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Game Changing Beliefs for Knowledge Working Organizations

| by Ben Linders Follow 13 Followers on Nov 23, 2017. Estimated reading time: 5 minutes |

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Game changing beliefs carry the strength of the strongest walls to shape our behavior. The beliefs we choose to take on in our professional work are a leverage point. They can help us to change the culture and behavior in organizations to increase agility.

The concept of agility itself is evolving. At the team level, agility gives everyone freedom to perform and opportunity to contribute, where at the organizational level it enables managing at the speed where you can afford to lose.

Morten Elvang, chief project manager at Nordea, spoke about game changing beliefs at Agile by Example 2017. InfoQ is covering this conference with Q&As, summaries, and articles.

InfoQ interviewed Elvang about game changing beliefs and how they can change the culture and behavior to help organizations become more agile.

InfoQ: What are "game changing beliefs", and how does it work?

Morten Elvang: The world is full of useful information. If we choose to listen and believe in what is right for us in any given moment it will give a leverage point - any thing else equal. This is game changing beliefs in all its simplicity. The other side of the coin is that we all too often end up making things far too complicated for ourselves - by not listening to the advice which is all around us.

What I ask is: can you choose to believe in something that will change your luck? Does this question even make sense? If it does, what should you choose to believe in?

The talk was about the two first questions and a cliffhanger for the last.

InfoQ: How did believing in something help you?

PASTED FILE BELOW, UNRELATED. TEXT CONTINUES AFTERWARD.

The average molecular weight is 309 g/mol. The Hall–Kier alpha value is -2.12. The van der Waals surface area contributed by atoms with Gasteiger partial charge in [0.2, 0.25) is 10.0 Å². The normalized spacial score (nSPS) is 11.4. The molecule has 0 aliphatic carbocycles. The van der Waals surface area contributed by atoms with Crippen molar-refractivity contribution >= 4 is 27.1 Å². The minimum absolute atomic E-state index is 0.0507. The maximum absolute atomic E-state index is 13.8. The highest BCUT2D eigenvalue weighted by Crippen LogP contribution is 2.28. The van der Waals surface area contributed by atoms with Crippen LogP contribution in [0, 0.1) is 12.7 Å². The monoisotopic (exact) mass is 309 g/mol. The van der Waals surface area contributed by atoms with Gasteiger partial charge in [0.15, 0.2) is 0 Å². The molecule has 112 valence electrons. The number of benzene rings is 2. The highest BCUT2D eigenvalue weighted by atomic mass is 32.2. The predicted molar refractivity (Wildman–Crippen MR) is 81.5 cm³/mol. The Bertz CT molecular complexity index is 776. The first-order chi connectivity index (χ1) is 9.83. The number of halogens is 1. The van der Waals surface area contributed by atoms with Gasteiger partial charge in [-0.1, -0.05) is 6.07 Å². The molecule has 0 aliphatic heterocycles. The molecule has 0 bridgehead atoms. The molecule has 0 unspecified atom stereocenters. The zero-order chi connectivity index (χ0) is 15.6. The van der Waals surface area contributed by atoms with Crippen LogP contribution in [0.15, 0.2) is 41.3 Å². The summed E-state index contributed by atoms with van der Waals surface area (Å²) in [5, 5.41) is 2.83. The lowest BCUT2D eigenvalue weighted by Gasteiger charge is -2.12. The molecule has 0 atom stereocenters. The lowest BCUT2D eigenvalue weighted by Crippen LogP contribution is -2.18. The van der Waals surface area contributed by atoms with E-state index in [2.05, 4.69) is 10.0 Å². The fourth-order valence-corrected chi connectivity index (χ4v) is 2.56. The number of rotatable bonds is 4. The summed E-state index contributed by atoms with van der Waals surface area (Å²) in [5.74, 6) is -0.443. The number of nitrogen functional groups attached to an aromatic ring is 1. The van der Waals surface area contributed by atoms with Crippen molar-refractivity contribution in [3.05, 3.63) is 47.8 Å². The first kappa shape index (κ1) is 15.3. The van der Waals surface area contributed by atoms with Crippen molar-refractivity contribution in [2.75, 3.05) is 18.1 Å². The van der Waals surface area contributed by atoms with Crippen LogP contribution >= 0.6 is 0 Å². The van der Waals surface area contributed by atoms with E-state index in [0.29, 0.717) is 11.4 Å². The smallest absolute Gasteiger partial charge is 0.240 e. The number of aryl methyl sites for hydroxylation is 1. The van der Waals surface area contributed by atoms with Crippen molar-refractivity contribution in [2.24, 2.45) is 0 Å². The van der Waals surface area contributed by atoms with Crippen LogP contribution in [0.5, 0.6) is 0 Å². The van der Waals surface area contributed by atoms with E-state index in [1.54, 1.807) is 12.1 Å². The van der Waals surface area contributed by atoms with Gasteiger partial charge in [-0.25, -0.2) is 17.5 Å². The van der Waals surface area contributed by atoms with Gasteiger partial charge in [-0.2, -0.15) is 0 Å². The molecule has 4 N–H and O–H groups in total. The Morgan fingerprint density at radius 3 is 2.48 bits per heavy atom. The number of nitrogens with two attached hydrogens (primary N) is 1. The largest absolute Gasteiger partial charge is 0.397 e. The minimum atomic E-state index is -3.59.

Elvang: There is one that I keep coming back to, which is that as a change agent you need to make sure that you have your sponsorship in place from an accountable sponsor - not getting a clear mandate and solid sponsorship in place up front always seems to bite you at the least opportune moment in the change process.

InfoQ: You mentioned in your talk that "most ideas are bad". Can you elaborate on this?

Elvang: It’s a quote from "Innovation as usual" by Paddy Miller and Thomas Wedell-Wedellsborg. It’s a picture perfect example of a game changing belief. Most people think that ideas are great and the more the better. What "Innovation as usual" tells us is that most ideas are bad and that we should not just blindly foster ideas. Accepting this as a fundamental belief will help you constantly challenge your own ideas and see if they hold true. In some way it’s the foundation of things like Lean Startup. Extremely powerful and with heartbreaking consequences in almost every company and organization throughout the world where people fight every day to protect their great - but often bad - ideas. Once you find out how bad it really is, you are typically in too deep and unwilling to face the consequences - often driving you in even deeper - a truly vicious circle.

InfoQ: What beliefs could increase the chance of success with agile- can you give some examples?